Judge chosen to hear the case
A hearing date has yet to be set for the charges against Google, but U.S. District Judge Amit Mehta was chosen to hear the case on Wednesday. Mehta, who was appointed to the court by Barack Obama, was chosen at random and has already heard an antitrust case. It is unusual to find a judge with experience in competition law, as cases rarely go to court. In the previous case, he had decided to block a merger between two large food distributors.
The Google lawsuit is the largest antitrust case in a generation, comparable to the lawsuit against Microsoft filed in 1998 and the 1974 case against AT&T, which led to the dissolution of the Bell system.
To win, the US Department of Justice must prove that Google has acquired or maintained monopoly power through abusive behavior, or something that exceeds fair or healthy competition. Google is expected to argue that the government overestimated the power of the company by defining its market too narrowly.
But some experts have said that Google’s ubiquity makes the case more likely to depend on whether its dominance stems from consumers preferring it over rivals, or whether the Mountain View, Calif., Based company has them. far from these rivals.
“We know that Google has a significant share of this market,” said John Lopatka, professor of law at Pennsylvania State University. “The question is why.”
The effects of a change of administration
Experts have said the federal government is unlikely to back down on the matter and could in fact apply more pressure if Joe Biden wins the presidency over Donald Trump in the November 3 election.
A Biden presidency could actually be beneficial for the case against Google, said Carl Tobias, professor of law at the University of Richmond, allowing the agencies to collaborate better.
“There may be too many players right now and too many ideas,” he said. “A new administration could come with a clean slate and move forward in a more orchestrated manner.”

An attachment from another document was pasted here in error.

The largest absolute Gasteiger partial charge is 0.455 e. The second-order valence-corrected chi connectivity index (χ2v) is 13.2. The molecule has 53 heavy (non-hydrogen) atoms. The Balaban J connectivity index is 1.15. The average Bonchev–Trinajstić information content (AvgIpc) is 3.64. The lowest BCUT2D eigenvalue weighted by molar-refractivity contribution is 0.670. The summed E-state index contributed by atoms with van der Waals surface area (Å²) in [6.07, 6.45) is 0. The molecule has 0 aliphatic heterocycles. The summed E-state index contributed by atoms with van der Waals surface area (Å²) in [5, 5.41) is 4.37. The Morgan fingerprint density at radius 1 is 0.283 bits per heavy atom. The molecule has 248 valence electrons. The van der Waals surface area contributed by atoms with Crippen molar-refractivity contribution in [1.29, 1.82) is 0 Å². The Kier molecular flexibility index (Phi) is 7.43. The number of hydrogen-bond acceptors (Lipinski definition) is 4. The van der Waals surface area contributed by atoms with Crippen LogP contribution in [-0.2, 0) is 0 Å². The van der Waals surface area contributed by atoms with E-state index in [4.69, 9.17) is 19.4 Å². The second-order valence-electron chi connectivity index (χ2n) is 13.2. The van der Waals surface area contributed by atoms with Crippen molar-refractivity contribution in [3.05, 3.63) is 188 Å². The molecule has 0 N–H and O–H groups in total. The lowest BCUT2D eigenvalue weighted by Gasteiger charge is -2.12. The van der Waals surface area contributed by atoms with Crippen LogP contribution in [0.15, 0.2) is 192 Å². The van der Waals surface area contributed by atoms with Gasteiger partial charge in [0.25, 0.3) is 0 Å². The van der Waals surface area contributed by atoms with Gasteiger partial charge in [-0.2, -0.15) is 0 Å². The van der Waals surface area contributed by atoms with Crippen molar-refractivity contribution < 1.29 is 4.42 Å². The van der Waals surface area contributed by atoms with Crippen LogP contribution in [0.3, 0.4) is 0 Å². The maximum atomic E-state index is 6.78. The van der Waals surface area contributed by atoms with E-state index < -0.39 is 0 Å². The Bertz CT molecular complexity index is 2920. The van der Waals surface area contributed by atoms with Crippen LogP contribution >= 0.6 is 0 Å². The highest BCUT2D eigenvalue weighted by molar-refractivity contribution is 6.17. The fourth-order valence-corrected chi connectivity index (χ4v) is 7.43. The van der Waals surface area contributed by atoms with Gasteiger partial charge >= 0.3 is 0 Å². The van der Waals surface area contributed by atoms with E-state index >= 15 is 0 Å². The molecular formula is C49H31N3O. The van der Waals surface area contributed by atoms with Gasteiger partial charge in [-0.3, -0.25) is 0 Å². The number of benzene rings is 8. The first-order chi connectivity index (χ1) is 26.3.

It may be some time before any real effects are seen, said Dave Heger, analyst at financial services firm Edward Jones, which is why markets barely reacted to the announcement.
“The lawsuit will likely take years to be argued in court, and at this point the DoJ is not proposing any extreme corrective measures, such as demolishing the business,” he said. “With over $ 120 billion in cash, Alphabet is financially able to fight the allegations and pay the fines that could result from any government action.”
Other lawsuits are looming
The Justice Department was the first to file antitrust charges against Google, but the tech giant and its peers face potential lawsuits from multiple sources. In October, a major report detailing an investigation by the House Judiciary Committee concluded that tech companies wielded “too much power” and censored political discourse, spreading fake news and “killing” the engines of the U.S. economy.
Eleven U.S. states joined the lawsuit on Tuesday, and New York Attorney General Letitia James said her state and six others may soon file their own lawsuits. James said if they file a complaint they will try to consolidate it with the Justice Department charges.
“We would then plead the consolidated case cooperatively, just as we did in the Microsoft case,” she said.
The U.S. government’s antitrust case against Google looks strong, but could face an uphill battle from a business-friendly court system that might question whether a free search engine loved by consumers has actually made them worse, said several legal experts.
Alternatives to Google could flourish
Although Google has said it is ready to fight the lawsuit for years, the move is likely to motivate its search engine competitors to invest in improving their technology and challenge Google’s various restrictions to achieve greater distribution, according to experts in technology and law.
The lawsuit marks a huge opportunity for Microsoft to increase use of its Bing search engine, which it has spent years trying to protect with lawsuits alleging anti-competitive practices by Google.
“Markets work best when businesses know there is a sheriff in town,” said Chris Sagers, professor of law at Cleveland State University.
It could also mark a new era for lesser-known and smaller search engines, like Ecosia, a search engine that uses advertising revenue to plant trees in areas affected by deforestation and has 15 million users in the world. United States.
Ecosia CEO Christian Kroll said “legislative action is essential” to prevent people from being automatically directed to Google as the default search engine. Google has an 87% global search market share.
“Ethical options like Ecosia are not opposed to a normal competitor,” he said. “They face one of the most dominant players in today’s global economy, which in the absence of effective regulation has been able to abuse its position in several markets around the world.
Reuters contributed to the reporting